by Jackie Wattles
Delta says it's back on track after a power outage led to three days of widespread delays and about 2,000 canceled flights.
The company said at 12:30 pm ET that only 25 flights were aborted Thursday morning, and some of those cancellations were due to bad weather in the Midwest. Delta added that "no additional cancellations are anticipated."
That's a marked improvement from Wednesday, when the airline had canceled more than 270 flights by 12:30 pm.
The headaches started when a six-hour power outage crashed Delta's computer systems Monday morning, grounding its planes worldwide.
Customers were left stranded for hours, some even overnight. Social media was flooded with photos of people curled up with blankets on terminal floors.
There were further technical issues even after the systems were brought back online, which slowed down the recovery process. It took a about two days to get all of the airline's systems operating normally, a spokesperson said.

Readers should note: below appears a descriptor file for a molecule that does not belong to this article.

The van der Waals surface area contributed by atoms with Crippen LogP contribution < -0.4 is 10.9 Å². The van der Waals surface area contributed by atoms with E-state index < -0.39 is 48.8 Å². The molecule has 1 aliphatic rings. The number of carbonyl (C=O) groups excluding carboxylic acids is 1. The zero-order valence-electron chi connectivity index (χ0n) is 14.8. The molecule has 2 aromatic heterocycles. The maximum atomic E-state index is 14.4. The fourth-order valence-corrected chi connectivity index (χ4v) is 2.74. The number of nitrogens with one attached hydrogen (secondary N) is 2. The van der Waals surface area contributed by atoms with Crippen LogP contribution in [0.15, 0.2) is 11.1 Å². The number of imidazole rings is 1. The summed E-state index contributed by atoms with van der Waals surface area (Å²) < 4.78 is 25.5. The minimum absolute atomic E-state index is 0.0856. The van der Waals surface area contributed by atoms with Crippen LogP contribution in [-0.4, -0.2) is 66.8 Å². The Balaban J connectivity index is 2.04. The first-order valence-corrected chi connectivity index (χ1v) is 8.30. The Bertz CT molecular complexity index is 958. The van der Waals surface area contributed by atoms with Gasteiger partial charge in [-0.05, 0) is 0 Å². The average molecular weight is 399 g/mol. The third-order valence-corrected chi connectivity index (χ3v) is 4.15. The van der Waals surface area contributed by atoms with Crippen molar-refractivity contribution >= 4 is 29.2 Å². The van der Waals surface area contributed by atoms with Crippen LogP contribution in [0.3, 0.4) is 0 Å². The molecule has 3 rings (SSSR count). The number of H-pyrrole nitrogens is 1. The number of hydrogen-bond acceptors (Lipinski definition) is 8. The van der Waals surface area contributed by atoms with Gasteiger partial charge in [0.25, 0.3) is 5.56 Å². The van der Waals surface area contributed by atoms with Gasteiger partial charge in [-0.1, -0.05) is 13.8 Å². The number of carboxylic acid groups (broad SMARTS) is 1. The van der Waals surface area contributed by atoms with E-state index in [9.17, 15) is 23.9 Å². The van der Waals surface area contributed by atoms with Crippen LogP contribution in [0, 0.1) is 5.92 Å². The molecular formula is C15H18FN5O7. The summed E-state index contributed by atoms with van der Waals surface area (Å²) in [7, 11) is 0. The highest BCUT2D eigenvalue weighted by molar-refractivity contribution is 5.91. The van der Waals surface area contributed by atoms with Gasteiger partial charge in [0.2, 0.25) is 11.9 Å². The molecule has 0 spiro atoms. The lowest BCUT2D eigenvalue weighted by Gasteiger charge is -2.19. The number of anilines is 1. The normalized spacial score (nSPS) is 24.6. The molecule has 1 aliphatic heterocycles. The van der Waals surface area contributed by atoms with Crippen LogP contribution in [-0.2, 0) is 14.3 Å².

Then there were scheduling issues. "When Delta doesn't fly aircraft, not only do customers not get to their destination, but flight crews don't get to where they are scheduled to be," Delta COO Gil West said in a statement on Tuesday. That caused delays and cancellations to snowball.
But now the airline "is back on its feet," Delta vice president Dave Holtz said Thursday. And the company said that more than 85% of flights were taking off within 15 minutes of their scheduled departure time.
Through the end of the day Thursday, Delta will continue to offer refunds to customers whose flights are canceled or delayed more than 90 minutes. They can also opt to reschedule a trip for no later than August 21. Passengers that reschedule for later than August 21 may have to pay the difference in ticket price, but Delta will still waive its $200 rescheduling fee.
Delta did give customers booked on flights that are canceled or delayed more than three hours an additional $200 voucher, but that offer expired Wednesday.